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In this article, I describe the major financial crises that evolved into economic crises during the past four hundred years in Europe, the United States, and Asia, before turning to the 2007-10 global financial and economic crisis. My focus will be Tulipmania of 1637, Mississippi Scheme of 1720, South Sea Bubble of 1720, Great Crash of 1929, Crash of 1987, Asian Financial Crisis of 1997, Dot-com Bubble of 2000, and Financial Crisis of 2007-10. I identify commonalities as well as distinguishing characteristics among the events. In the discussion and description that follows, I note that the tendency is for more common features than distinguishing ones to exist. To put all of this in perspective, let’s start with a quote: The arrogance of officialdom should be tempered and controlled, and assistance to foreign hands should be curtailed, lest [we] fall.1 As current as the topic and the description, it is amazing to understand in the actual quote that the bracketed “we” would be replaced by “Rome” since it was written by Marcus Tullius Cicero in 55 B.C. The sentence itself underscores the tendency for economic financial crises to repeat, and in doing so, to repeat in similar patterns.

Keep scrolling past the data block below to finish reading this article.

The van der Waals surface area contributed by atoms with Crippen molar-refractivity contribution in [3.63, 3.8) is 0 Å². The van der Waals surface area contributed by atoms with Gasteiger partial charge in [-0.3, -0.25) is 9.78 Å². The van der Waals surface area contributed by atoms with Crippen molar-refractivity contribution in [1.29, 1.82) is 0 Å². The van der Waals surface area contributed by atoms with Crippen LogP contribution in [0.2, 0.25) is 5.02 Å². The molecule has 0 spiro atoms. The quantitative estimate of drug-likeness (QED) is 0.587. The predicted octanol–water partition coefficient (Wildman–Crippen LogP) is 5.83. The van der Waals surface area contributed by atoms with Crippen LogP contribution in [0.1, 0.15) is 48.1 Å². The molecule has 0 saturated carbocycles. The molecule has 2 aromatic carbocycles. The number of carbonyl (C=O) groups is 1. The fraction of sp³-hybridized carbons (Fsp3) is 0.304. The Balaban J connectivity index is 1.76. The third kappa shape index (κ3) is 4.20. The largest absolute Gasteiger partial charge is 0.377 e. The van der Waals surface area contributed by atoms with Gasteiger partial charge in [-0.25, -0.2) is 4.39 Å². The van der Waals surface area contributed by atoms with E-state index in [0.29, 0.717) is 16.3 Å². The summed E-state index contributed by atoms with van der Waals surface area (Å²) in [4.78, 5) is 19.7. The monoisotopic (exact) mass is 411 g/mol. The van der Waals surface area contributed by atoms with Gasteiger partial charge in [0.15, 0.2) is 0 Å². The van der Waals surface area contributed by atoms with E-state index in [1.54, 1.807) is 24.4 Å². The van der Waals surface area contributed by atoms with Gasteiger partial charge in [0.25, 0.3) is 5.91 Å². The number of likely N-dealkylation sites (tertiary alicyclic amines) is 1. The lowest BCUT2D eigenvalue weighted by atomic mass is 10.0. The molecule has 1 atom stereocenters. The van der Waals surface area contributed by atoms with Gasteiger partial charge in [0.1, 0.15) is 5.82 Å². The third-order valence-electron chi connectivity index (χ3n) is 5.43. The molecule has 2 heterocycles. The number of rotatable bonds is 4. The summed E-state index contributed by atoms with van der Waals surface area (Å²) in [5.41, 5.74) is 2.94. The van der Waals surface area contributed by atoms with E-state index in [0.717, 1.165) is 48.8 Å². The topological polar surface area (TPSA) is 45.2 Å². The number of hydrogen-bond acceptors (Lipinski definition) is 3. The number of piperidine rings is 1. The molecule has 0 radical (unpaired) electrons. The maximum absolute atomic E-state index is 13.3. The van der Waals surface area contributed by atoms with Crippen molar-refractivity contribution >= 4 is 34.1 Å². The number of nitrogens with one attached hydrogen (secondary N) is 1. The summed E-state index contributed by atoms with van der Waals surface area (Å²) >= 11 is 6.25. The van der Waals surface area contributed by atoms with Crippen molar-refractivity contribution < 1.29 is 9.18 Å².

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Symposium: International Finance after the Crash: Regional Responses to the Global Financial Crisis